Underlying Transport over AMQP


This article is under development and will be subject of further modification after collecting more feedback from software developers and OPC Foundation.


The main goal of this document is to provide instruction on how to expand the transport layer for OOI Networking of the Semantic-Data over the Advanced Message Queuing Protocol (AMQP) to be compliant with the specifications mentioned in the section Normative references.

Implementation of the messages exchange over the (AMQP) protocol is out of the scope of this project. The library intentionally is designed to use any transport protocol meeting some basic requirements using external components. External components implementing (AMQP) connectivity can be seamlessly integrated with this SDK using dependency injection concept illustrated by the following domain model:

Figure 1. Domain Model

Instruction for implementer is covered in the section Notices for Implementer.

Normative references

The following documents, in whole or in part, are normatively referenced in this document and are indispensable for its application.




The Advanced Message Queuing Protocol (AMQP) is an open standard application layer protocol. It is a vendor-neutral and platform-agnostic protocol that offers organizations an easier, more secure approach to passing real-time data streams and business transactions. The goal of AMQP is to ensure information is safely and efficiently transported between applications, among organizations, across distributed cloud computing environments, and within mobile infrastructures. AMQP avoids proprietary technologies, offering the potential to lower the cost of enterprise middleware software integration through open interoperability.

This section briefly summarizes the core concepts of the AMQP and explains how to use AMQP as the transport layer of the PubSub Applications. The goal is that any developer using any existing AMQP 1.0 client stack to be able to provide external, composable implementation of the MessageHandling (figure above) class leveraging interoperability via AMQP.

In this section, it is assumed that the management of AMQP communication are handled by a respective stack, such as AMQP.NET Lite, RabbitMQ.

An AMQP network consists of Nodes connected via links. Nodes are named entities responsible for processing of process data transfered by messages. Messages can originate from, terminate at, or be relayed by nodes. As a message travels through an AMQP network, the responsibility for safe storage and delivery of the message is transferred between the Nodes it encounters.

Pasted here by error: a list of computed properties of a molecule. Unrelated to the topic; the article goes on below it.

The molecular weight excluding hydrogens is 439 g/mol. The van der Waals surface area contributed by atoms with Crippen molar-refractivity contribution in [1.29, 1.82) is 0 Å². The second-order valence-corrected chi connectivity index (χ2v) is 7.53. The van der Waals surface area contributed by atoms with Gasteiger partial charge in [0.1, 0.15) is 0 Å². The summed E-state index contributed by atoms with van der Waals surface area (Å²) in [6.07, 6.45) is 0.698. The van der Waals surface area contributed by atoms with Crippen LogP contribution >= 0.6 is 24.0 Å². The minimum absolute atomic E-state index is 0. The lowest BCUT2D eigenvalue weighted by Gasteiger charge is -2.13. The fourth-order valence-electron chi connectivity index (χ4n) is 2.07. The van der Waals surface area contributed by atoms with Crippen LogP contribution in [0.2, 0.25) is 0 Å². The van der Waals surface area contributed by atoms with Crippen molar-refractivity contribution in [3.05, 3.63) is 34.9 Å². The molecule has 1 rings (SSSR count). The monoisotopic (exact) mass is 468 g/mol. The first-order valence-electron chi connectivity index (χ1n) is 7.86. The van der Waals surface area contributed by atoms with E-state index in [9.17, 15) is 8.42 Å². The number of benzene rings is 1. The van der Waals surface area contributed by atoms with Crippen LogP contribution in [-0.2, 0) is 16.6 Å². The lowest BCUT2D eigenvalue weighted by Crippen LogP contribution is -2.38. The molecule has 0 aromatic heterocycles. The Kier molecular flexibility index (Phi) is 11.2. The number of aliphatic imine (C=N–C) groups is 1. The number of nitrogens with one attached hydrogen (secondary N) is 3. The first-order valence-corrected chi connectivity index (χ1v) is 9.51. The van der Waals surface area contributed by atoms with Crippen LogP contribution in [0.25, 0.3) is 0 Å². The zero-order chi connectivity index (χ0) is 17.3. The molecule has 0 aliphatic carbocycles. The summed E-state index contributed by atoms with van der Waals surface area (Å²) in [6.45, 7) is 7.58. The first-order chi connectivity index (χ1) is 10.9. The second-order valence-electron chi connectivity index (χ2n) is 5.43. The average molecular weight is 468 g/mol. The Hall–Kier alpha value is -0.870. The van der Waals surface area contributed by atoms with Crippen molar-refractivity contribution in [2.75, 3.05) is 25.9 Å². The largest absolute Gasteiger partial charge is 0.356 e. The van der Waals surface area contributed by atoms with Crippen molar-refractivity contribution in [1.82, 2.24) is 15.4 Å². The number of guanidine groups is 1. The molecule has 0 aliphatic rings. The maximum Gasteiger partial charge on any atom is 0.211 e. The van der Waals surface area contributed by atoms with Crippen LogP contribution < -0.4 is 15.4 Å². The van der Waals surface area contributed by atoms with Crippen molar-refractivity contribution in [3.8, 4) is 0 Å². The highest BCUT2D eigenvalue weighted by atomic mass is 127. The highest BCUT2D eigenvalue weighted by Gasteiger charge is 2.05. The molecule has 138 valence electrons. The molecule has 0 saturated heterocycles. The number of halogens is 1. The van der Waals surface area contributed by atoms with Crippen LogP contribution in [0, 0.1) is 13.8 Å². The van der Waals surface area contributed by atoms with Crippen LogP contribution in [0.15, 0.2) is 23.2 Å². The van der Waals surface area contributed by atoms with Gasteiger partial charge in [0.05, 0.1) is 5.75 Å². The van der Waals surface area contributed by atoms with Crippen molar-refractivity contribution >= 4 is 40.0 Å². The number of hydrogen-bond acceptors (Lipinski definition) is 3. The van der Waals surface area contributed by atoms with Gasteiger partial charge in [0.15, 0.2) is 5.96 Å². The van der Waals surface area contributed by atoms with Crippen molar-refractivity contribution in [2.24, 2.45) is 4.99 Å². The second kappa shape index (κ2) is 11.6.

The link is a unidirectional route between two Nodes. There are two kinds of nodes: sources and targets. Messages only travel along a link if they meet the entry criteria at the source.

As illustrated in the following domain model, Nodes exist within a Container. Container may be implemented as a process carrying out a software program instance. Examples of containers are Broker and Client applications. An example of the Clint is a PubSub Application. Each Container may hold many nodes. Examples of AMQP Nodes are Producer, Consumer, and Queue. Producers and Consumers are the elements within an application that generate and process messages. Queues are entities that store and forward messages.

Class Diagram of Concrete Containers and Nodes


In order for communication to occur between Nodes in different Containers a connection needs be established. An AMQP connection consists of a full-duplex, reliably ordered sequence of frames. A frame is a stream of bytes carried on the wire. Connections have a negotiated maximum frame size (length of the stream). It is assumed that connections are transient and can fail for a variety of reasons resulting in the loss of an unknown number of frames.

The network connection is thus anchored on the Container. It is initiated by the Container in the client role making an outbound TCP socket connection to a container in the listener role. Listener role can be used to build applications such as P2P service, router, broker and more. The connection handshake includes:

  • negotiating the protocol version;
  • declaring or negotiating the use of Transport Level Security (TLS/SSL),
  • an authentication/authorization handshake at the connection scope that is based on Simple Authentication and Security Layer (SASL).

After the connection is established, the containers each declare the maximum frame size they are willing to handle, and after an idle timeout they will unilaterally disconnect if there is no activity on the connection.

Security with AMQP is primarily provided by a TLS connection between the Containers. Applications that require end-to-end security with AMQP need to apply security protection defined above the AMQP, e.g. in the OPC.UA.PubSub.

A session forms a bi-directional communication path. Number of sessions must be defined or arbitrary limited.

Connections, channels, and sessions are ephemeral. If the underlying connection collapses they must be reestablished.